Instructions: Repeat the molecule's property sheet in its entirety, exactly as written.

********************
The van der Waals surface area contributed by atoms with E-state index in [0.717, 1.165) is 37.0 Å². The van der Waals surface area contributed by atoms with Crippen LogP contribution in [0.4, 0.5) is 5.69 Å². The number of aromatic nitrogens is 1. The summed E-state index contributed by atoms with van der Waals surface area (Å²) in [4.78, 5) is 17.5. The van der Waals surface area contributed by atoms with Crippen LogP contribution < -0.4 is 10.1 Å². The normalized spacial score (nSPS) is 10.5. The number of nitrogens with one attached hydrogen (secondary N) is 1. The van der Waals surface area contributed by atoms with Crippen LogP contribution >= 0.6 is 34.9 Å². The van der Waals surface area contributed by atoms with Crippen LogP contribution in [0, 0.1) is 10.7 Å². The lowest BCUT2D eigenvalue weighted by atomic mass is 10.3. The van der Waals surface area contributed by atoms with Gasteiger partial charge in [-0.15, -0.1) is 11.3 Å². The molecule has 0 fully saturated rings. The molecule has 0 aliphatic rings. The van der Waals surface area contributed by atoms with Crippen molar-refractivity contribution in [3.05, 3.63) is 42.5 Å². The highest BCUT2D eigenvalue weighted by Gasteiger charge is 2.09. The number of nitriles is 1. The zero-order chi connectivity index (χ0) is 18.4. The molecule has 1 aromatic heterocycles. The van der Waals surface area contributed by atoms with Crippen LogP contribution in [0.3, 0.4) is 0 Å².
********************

The van der Waals surface area contributed by atoms with E-state index in [0.717, 1.165) is 37.0 Å². The van der Waals surface area contributed by atoms with Crippen LogP contribution in [0.4, 0.5) is 5.69 Å². The number of aromatic nitrogens is 1. The summed E-state index contributed by atoms with van der Waals surface area (Å²) in [4.78, 5) is 17.5. The van der Waals surface area contributed by atoms with Crippen LogP contribution < -0.4 is 10.1 Å². The normalized spacial score (nSPS) is 10.5. The number of nitrogens with one attached hydrogen (secondary N) is 1. The van der Waals surface area contributed by atoms with Crippen LogP contribution >= 0.6 is 34.9 Å². The van der Waals surface area contributed by atoms with Crippen LogP contribution in [0, 0.1) is 10.7 Å². The lowest BCUT2D eigenvalue weighted by atomic mass is 10.3. The van der Waals surface area contributed by atoms with Gasteiger partial charge in [-0.15, -0.1) is 11.3 Å². The molecule has 0 fully saturated rings. The molecule has 0 aliphatic rings. The van der Waals surface area contributed by atoms with Crippen molar-refractivity contribution in [3.05, 3.63) is 42.5 Å². The highest BCUT2D eigenvalue weighted by Gasteiger charge is 2.09. The number of nitriles is 1. The zero-order chi connectivity index (χ0) is 18.4. The molecule has 1 aromatic heterocycles. The van der Waals surface area contributed by atoms with Crippen LogP contribution in [0.3, 0.4) is 0 Å².